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A New Deal in HIV Prevention: Lessons from the Global Approach

Myron S. Cohen, MD; Gina Dallabetta, MD, MPH; Marie Laga, MD, PhD; and King K. Holmes, MD, PhD
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University of North Carolina-Chapel Hill, Chapel Hill, NC 27599. AIDS Control and Prevention Program, Family Health International, Arlington, VA 22201. Institute of Tropical Medicine, B-2000 Antwerp, Belgium. University of Washington, Seattle, WA 98122. Requests for Reprints: Myron S. Cohen, MD, Division of Infectious Diseases, CB# 7030, 547 Burnett-Womack, University of North Carolina, Chapel Hill, NC 27599. Grant Support: By the North Carolina Sexually Transmitted Infection Research Center and the Family Health International/U.S. Agency for International Development AIDS Control and Prevention Program.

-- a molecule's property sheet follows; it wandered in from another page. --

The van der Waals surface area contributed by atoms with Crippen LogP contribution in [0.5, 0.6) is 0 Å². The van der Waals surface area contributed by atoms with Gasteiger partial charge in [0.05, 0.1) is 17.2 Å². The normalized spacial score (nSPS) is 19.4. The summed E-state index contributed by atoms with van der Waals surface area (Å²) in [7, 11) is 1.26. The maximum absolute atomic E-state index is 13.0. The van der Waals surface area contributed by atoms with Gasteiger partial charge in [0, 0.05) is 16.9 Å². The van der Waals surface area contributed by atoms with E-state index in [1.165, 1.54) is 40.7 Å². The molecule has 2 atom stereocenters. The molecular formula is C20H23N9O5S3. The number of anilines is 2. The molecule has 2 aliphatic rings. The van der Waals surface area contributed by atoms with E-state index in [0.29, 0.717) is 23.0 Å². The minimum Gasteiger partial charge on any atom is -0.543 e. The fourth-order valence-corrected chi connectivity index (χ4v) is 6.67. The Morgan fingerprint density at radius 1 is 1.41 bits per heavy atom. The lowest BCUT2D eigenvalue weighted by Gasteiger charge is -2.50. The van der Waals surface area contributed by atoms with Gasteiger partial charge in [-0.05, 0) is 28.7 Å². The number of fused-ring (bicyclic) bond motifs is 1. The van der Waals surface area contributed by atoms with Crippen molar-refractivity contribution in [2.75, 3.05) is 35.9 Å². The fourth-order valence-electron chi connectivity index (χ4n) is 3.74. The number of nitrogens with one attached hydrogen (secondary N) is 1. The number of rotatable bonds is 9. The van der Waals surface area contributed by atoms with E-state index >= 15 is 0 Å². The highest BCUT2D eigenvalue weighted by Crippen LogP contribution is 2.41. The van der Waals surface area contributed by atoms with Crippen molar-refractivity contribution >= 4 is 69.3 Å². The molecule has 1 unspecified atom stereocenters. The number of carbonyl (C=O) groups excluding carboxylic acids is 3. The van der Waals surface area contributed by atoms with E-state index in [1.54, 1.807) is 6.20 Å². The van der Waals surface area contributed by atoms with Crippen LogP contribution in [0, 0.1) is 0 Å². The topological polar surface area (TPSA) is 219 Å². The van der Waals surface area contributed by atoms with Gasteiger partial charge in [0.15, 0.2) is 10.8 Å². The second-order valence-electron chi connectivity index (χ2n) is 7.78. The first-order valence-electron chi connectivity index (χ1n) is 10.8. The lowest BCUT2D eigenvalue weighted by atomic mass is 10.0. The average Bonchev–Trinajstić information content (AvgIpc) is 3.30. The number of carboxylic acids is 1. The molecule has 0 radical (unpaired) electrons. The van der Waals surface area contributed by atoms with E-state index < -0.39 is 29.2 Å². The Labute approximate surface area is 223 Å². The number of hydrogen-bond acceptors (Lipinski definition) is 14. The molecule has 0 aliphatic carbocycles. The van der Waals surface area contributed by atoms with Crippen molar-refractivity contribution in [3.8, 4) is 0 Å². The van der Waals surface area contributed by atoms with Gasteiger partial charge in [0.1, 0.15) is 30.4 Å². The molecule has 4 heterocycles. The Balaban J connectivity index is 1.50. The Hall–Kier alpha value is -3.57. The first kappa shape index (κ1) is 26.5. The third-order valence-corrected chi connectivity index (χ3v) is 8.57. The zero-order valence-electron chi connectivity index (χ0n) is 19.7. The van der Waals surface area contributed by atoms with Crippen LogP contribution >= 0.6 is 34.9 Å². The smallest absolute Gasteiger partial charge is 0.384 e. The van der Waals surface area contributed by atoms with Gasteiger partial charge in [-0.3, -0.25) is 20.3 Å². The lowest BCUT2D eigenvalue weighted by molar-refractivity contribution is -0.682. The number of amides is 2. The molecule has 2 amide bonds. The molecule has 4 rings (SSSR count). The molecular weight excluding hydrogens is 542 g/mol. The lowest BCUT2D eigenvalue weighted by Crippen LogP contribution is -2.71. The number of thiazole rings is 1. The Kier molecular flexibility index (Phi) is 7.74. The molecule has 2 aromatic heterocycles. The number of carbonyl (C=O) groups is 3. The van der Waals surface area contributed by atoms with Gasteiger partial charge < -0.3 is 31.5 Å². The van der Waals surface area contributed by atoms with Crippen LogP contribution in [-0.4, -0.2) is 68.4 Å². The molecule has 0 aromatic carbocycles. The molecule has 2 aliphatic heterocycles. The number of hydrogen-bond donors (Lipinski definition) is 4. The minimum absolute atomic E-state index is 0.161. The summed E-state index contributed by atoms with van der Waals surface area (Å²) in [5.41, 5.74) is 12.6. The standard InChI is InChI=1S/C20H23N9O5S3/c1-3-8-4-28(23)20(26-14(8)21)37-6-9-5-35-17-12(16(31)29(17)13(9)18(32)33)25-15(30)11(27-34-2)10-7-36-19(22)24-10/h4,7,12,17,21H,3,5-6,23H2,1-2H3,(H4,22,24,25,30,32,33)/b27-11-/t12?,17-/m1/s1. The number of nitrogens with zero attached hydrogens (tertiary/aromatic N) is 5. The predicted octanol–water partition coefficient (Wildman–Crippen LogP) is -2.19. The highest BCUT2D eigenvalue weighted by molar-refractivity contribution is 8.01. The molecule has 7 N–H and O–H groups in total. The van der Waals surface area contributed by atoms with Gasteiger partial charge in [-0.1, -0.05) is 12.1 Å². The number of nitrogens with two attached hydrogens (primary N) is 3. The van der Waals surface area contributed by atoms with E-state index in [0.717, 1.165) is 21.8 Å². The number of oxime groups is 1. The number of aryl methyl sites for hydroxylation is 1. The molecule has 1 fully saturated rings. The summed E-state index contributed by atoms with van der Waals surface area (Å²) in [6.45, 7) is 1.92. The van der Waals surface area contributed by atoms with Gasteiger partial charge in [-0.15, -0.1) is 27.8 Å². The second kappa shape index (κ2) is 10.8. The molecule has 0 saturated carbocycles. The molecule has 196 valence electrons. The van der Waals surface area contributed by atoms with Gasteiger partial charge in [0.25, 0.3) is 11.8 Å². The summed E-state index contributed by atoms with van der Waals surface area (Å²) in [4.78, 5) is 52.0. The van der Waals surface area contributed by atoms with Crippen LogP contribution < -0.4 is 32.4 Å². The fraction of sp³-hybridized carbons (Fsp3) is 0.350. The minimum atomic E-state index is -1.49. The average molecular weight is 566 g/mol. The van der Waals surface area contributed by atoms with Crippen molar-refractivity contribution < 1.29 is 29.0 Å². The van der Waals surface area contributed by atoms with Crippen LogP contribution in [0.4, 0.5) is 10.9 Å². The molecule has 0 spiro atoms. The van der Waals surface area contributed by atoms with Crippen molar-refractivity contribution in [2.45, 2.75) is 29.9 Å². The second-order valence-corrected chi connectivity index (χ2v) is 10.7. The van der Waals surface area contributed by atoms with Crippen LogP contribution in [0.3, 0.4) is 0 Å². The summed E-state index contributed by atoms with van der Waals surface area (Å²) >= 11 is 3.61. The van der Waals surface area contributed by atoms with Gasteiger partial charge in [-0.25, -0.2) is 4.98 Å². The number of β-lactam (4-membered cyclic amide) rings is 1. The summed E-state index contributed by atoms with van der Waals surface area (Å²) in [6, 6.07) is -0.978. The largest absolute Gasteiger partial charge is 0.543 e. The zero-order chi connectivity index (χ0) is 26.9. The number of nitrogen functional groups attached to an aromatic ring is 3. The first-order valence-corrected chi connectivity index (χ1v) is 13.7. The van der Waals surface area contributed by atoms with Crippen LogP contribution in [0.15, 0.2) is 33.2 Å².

Copyright ©2004 by the American College of Physicians


Ann Intern Med. 1994;120(4):340-341. doi:10.7326/0003-4819-120-4-199402150-00014
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We have now entered the second decade of the human immunodeficiency virus (HIV) pandemic. Medical science has responded to this new disease with remarkable dissection of the HIV virus and equally detailed descriptions of the clinical evolution of opportunistic infections and neoplasms in patients with the acquired immunodeficiency syndrome (AIDS). An entire industry has developed to address and improve strategies for the management of patients with HIV disease. Much of the funding for HIV research in the United States has focused on the development of vaccines [1] and antiviral therapy [2]. In essence, it was (and might still be) hoped that our technology can generate a “magic bullet” to end the AIDS epidemic. Although critically important, this approach has had no immediate effect on the spread of AIDS.

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